COLUMBUS — Seven years after the federal courts struck down the thresholds for minor parties to access the Ohio ballot, lawmakers will again try to set limits.
Sen. Bill Seitz (R., Cincinnati) introduced Senate Bill 193 last week, and the measure will get its first hearing Wednesday.
At first glance, the bill makes it easier for so-called “third parties” to appear on the ballot with their labels, at least compared to where Ohio law stood before it was struck down.
But the Libertarian, Green, Constitution, and Socialist parties already have a place on the state ballot thanks to a directive issued in January by Secretary of State Jon Husted. They may not under the new restrictions.
“The reason why the status quo is so generous is there was no law for Secretary Brunner or Secretary Husted to enforce,” Mr. Seitz said. “Sure (the third parties) like the status quo, because in effect it is automatic recognition by reason of legislative negligence for failing to correct an unconstitutional state law for seven years.”
In 2006 a federal appeals court declared the prior limits to be unconstitutional. Another federal court in 2011 specifically put the Libertarian Party on the 2012 presidential ballot.
The bill redefines “minor political party” to be one whose candidate garnered 3 to 20 percent of the vote during the last presidential or gubernatorial election.
To qualify for the ballot, a candidate must file signatures equivalent to 1 percent of those who voted in the last presidential or gubernatorial election, and at least 500 of those signatures must come from at least eight of Ohio’s 16 congressional districts.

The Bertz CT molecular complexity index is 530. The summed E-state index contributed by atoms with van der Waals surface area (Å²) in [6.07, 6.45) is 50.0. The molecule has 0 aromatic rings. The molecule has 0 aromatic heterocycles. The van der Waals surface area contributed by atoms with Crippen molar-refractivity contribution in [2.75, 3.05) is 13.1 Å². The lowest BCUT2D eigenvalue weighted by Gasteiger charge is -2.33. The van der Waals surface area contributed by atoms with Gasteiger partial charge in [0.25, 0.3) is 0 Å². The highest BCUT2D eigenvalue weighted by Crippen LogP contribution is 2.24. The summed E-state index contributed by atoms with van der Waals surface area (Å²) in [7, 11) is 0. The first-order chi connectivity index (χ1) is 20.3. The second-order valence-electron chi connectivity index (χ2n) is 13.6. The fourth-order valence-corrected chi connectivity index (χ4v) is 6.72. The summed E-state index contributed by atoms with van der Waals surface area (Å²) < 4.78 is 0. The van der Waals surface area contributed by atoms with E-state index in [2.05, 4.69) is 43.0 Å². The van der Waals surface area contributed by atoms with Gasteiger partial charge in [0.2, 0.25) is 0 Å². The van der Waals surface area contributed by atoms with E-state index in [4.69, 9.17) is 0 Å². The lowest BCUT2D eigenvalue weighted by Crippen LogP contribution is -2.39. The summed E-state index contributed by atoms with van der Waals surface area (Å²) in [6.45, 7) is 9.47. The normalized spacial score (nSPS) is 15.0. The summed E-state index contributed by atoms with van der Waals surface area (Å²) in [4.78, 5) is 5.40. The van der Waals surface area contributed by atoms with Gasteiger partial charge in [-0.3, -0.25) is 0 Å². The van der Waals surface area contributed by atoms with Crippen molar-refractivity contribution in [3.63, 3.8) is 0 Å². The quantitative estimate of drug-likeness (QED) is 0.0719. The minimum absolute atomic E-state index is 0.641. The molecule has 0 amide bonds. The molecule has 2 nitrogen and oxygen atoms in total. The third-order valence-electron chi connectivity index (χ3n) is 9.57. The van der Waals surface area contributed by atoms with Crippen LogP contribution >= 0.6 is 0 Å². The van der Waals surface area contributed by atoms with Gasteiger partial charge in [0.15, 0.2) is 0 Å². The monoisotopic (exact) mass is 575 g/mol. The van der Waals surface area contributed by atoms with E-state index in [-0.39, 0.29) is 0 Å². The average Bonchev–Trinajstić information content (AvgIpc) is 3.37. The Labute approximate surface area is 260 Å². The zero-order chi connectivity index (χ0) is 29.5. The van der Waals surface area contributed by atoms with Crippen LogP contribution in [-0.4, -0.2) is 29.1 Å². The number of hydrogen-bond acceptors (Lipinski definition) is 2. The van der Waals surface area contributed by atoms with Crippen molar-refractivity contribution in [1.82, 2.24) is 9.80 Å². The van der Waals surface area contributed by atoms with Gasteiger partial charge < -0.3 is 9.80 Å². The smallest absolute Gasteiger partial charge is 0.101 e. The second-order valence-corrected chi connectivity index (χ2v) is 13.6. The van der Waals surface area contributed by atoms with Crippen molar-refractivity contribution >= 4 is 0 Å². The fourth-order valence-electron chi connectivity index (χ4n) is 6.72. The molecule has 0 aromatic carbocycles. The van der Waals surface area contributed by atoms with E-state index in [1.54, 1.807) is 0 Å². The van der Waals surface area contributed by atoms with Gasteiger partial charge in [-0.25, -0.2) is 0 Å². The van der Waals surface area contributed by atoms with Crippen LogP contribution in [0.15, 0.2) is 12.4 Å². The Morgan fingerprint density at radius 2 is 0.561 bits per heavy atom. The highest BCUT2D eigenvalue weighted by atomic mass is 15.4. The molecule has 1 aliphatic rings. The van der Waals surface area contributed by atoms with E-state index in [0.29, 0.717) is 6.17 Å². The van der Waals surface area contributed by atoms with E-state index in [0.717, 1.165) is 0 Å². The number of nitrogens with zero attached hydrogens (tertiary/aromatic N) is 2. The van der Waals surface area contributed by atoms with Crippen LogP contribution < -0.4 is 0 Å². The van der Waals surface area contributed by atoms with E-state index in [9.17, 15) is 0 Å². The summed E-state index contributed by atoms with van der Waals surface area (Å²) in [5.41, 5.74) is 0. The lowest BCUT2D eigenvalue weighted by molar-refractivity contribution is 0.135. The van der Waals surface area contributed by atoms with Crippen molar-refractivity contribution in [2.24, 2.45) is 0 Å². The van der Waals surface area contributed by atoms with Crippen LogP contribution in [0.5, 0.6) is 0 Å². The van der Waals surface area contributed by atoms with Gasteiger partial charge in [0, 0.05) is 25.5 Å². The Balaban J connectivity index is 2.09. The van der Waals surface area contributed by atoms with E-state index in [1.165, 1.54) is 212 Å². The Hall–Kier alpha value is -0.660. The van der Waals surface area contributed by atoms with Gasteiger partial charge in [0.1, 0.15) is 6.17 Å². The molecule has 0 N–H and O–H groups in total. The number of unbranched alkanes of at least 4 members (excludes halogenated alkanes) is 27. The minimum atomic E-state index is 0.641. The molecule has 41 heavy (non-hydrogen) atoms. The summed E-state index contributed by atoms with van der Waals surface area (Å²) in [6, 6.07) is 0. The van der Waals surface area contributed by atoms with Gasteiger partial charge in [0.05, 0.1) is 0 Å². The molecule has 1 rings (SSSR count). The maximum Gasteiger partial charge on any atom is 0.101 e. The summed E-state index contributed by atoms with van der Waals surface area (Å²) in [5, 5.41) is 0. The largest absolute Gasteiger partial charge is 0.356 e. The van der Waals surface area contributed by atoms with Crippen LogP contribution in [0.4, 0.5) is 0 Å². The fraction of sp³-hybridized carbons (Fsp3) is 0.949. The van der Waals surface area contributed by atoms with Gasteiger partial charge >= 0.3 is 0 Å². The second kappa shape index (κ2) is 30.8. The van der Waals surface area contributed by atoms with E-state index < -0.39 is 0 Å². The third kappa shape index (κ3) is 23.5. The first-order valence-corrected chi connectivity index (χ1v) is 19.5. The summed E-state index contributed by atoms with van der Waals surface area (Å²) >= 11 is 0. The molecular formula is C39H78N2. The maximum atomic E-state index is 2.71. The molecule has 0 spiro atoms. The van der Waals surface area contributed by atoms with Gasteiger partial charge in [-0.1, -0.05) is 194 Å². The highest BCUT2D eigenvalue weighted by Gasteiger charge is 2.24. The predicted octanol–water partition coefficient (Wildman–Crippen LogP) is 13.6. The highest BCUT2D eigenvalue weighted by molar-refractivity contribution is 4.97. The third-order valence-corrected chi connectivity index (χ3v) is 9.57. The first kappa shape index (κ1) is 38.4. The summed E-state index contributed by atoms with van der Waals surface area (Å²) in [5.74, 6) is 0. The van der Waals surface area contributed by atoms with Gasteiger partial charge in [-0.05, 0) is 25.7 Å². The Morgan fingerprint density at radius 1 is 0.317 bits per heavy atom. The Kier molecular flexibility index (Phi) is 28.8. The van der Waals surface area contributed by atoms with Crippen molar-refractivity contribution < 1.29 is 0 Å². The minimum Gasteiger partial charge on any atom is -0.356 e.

“That’s to ensure that a minor party has some modicum of statewide support so that it’s not limited to one little corner of the state,” Mr. Seitz said.
The petitions would have to be filed 125 days before the general election compared to well before the primary election under prior law.
Aaron Keith Harris, spokesman for the Ohio Libertarian Party and a potential candidate for secretary of state next year, said the party likes the 3 percent minimum requirement better than the 5 percent under prior law for a minor party to keep its place on the ballot.
But he realizes it would fail to qualify for the ballot in the 2014 gubernatorial election. Its candidate garnered less than 1 percent of the 2012 presidential vote.
Last week, a former Republican state representative from Bowling Green, Charlie Earl, launched his Libertarian campaign for governor.
The party believes, in part because of the popularity of Ron Paul, that it has demonstrated sufficient support in Ohio.
Although the party has endorsed potential medical marijuana and legalized same-sex marriage ballot issues, it believes fiscally conservative members of the Republican Party, angered by Mr. Kasich’s support for expanding Medicaid, will be drawn to the Libertarian candidate.
“We are the center of American politics …,” Mr. Harris said. “We are drawing from both parties, but John Kasich has the most to lose.”
Democrats are expected to nominate Cuyahoga County Executive Ed FitzGerald.
“(Secretary of State Jon Husted) would like to see the legislature pass a constitutional bill that will provide guidance for him in administering this process so that he’s not in the position of having to make judgment calls on these issues,” said spokesman Matt McClellan.
Contact Jim Provance at: email@example.com or 614-221-0496.